Medical Issues When Traveling
Better pray your colitis doesn’t act up when you’re traveling abroad, especially in a village where people on dirt roads are leading donkeys carrying supplies. Even if you’re free of any conditions, what if you get injured?
An article on flygirl.jezebel.com explains how to handle medical needs while overseas.
- Find out what your medical insurance covers while traveling abroad—before you even book the flight.
- If your current plan doesn’t cover much overseas, then you’ll need to purchase travel insurance, even if the country you plan on visiting has free universal healthcare. There are potential supplemental costs that free universal healthcare will not cover for you.
- Do not wait till you’re in a foreign land and need medical treatment to buy traveler’s insurance.
- Prior to embarking, make a list of doctors in your destination country who speak English. The country’s local embassy or consulate will have this information, which is also online.
- Learn about hospitals that are in the area you will be staying at. For instance, are you traveling with your grandmother who’s at risk for a stroke? There might be a stroke center in the same city where you’ll be staying—assuming it’s a high end, very developed location in a technical society, but don’t hope for a stroke center near a village of dirt roads and rivers where people fish out of canoes for dinner.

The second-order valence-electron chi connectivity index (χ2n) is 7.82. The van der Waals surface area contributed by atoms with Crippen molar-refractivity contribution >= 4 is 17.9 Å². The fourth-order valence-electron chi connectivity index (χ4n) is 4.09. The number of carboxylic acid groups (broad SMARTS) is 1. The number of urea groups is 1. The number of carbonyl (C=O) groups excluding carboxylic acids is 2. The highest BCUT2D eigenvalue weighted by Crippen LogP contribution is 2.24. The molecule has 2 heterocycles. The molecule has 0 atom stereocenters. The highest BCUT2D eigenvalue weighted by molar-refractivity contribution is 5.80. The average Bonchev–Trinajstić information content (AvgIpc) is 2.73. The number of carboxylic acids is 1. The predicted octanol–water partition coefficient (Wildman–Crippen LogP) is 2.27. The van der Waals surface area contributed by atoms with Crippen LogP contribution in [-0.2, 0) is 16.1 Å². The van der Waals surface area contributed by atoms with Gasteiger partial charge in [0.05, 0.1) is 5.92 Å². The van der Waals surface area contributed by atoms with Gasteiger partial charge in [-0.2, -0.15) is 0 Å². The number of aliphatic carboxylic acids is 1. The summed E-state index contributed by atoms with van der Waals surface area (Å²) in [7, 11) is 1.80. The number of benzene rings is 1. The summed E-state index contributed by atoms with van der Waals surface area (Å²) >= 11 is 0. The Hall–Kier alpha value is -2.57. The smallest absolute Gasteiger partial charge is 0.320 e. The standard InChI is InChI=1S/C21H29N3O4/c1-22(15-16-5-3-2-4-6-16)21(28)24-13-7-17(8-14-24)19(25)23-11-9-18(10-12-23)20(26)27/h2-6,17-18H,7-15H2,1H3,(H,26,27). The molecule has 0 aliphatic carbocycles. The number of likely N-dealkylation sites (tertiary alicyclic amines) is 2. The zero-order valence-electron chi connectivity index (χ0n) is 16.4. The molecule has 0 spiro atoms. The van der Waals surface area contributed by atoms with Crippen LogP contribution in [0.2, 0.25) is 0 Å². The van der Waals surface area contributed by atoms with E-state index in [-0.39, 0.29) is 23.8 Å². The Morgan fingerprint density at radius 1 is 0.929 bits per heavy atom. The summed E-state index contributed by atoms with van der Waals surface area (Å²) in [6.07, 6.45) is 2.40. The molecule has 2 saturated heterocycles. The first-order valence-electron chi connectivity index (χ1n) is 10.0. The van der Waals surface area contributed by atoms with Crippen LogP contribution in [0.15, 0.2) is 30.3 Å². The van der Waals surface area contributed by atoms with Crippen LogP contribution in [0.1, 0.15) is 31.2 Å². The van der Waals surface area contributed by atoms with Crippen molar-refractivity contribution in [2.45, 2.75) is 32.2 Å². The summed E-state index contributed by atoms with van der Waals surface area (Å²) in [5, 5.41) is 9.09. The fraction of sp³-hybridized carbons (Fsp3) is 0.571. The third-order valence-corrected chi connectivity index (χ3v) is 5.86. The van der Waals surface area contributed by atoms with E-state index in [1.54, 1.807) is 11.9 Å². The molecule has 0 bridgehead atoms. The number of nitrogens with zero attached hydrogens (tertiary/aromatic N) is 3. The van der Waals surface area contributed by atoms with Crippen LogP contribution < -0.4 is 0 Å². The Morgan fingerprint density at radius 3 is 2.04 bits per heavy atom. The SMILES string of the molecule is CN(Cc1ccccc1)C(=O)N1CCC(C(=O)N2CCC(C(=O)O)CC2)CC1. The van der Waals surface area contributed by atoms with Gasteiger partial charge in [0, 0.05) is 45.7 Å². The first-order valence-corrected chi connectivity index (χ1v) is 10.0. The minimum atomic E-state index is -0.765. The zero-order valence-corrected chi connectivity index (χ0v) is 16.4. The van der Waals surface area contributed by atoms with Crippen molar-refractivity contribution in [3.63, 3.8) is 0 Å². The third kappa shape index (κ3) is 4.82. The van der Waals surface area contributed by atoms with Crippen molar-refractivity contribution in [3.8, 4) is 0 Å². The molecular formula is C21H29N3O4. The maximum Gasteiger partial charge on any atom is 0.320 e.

Specific Medical Concerns
- If you plan on staying in the foreign land for an extended period, you can have friends get prescriptions filled and mail them to you unless you’re in a well-developed city such as Paris.
- If you get prescription meds while in a less-developed city, beware that they may be counterfeit, since their regulations aren’t as strict as they are for developed countries.
- The article notes that it’s possible to be given just a sugar pill or the wrong medication when you see a doctor in a foreign land.
- The Bureau of Consular Affairs provides drug warnings for specific countries. So you may want to pack a medication bag in your suitcase for conditions you’re prone to.
- In a foreign country it’s better to get a prescription filled at a hospital pharmacy than at a little drugstore.
- Finally, if you’re at risk of a near-future medical emergency, see if you can hold off on traveling until the potential crisis passes. For example, if you’re eight months pregnant, you don’t want to suddenly go into labor while 35,000 feet in the air.